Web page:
On the contrary, when we seek to know only what God would have us know, which is always done when our minds perfectly harmonize with the intimations of Providence, then the object of knowledge becomes one and the same to him who imparts knowledge and to him who receives it; and God and man are in union.
And this view, it may be properly added, is the more interesting and the more practically important, because it so fully recognizes God as the judge of what is proper or not proper to be known. Sovereign here as in other things, he not only retains the right and the power of communicating knowledge, but of communicating what, in his own judgment, he sees to be best. It is obviously not possible for him to communicate all knowledge to a limited mind, that can receive it only in parts. Adjusting, therefore. what he imparts not only to the capacity of the recipient but to the attendant circumstances, he gives here a little and there a little: casting brightness around the skirts of the clouds which overhang us, mingling light with darkness and darkness with light, so that those who walk in some things in the day of open vision, may still be said in other things to walk in "the night of faith."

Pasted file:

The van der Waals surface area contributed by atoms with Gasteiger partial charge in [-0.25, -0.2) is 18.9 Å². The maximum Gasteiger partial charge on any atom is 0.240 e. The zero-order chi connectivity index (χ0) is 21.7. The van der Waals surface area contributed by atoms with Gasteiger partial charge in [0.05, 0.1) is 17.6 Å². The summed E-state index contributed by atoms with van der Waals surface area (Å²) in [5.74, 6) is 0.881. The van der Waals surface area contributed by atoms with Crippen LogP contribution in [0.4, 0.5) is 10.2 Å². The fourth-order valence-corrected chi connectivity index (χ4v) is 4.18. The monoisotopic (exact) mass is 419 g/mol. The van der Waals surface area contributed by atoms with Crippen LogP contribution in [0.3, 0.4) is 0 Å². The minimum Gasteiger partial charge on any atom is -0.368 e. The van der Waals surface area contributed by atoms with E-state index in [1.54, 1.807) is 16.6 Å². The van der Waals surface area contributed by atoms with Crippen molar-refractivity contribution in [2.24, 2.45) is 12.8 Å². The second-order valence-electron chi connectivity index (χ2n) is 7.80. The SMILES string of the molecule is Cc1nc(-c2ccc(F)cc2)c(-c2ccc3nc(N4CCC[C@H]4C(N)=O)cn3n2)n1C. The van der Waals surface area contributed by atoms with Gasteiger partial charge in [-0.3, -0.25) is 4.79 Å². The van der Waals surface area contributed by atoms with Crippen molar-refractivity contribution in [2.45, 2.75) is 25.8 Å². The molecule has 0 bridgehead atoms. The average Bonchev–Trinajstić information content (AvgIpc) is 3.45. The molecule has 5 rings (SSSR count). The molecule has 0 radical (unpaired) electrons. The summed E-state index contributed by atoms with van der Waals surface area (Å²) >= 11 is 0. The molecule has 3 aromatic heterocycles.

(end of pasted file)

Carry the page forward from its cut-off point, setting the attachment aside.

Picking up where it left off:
— adapted from A Treatise on Divine Union (1851) Part 3, Chapter 5.